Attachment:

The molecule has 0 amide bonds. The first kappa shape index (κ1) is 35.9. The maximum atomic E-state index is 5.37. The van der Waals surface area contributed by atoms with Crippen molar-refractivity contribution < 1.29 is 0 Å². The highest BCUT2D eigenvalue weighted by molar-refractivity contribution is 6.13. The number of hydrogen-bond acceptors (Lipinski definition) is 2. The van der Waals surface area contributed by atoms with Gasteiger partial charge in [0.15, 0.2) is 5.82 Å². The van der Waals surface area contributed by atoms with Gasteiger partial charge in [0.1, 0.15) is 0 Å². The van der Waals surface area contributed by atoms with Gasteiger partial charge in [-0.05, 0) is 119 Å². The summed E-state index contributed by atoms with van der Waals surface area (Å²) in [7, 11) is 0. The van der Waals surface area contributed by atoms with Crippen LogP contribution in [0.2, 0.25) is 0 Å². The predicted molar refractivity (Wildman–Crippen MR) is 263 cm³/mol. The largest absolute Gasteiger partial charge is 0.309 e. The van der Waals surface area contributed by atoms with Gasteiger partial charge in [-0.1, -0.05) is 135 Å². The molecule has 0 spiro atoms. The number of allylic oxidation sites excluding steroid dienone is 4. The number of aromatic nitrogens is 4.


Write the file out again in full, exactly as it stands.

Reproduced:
The molecule has 0 amide bonds. The first kappa shape index (κ1) is 35.9. The maximum atomic E-state index is 5.37. The van der Waals surface area contributed by atoms with Crippen molar-refractivity contribution < 1.29 is 0 Å². The highest BCUT2D eigenvalue weighted by molar-refractivity contribution is 6.13. The number of hydrogen-bond acceptors (Lipinski definition) is 2. The van der Waals surface area contributed by atoms with Gasteiger partial charge in [0.15, 0.2) is 5.82 Å². The van der Waals surface area contributed by atoms with Gasteiger partial charge in [0.1, 0.15) is 0 Å². The van der Waals surface area contributed by atoms with Gasteiger partial charge in [-0.05, 0) is 119 Å². The summed E-state index contributed by atoms with van der Waals surface area (Å²) in [7, 11) is 0. The van der Waals surface area contributed by atoms with Crippen LogP contribution in [0.2, 0.25) is 0 Å². The predicted molar refractivity (Wildman–Crippen MR) is 263 cm³/mol. The largest absolute Gasteiger partial charge is 0.309 e. The van der Waals surface area contributed by atoms with Gasteiger partial charge in [-0.1, -0.05) is 135 Å². The molecule has 0 spiro atoms. The number of allylic oxidation sites excluding steroid dienone is 4. The number of aromatic nitrogens is 4.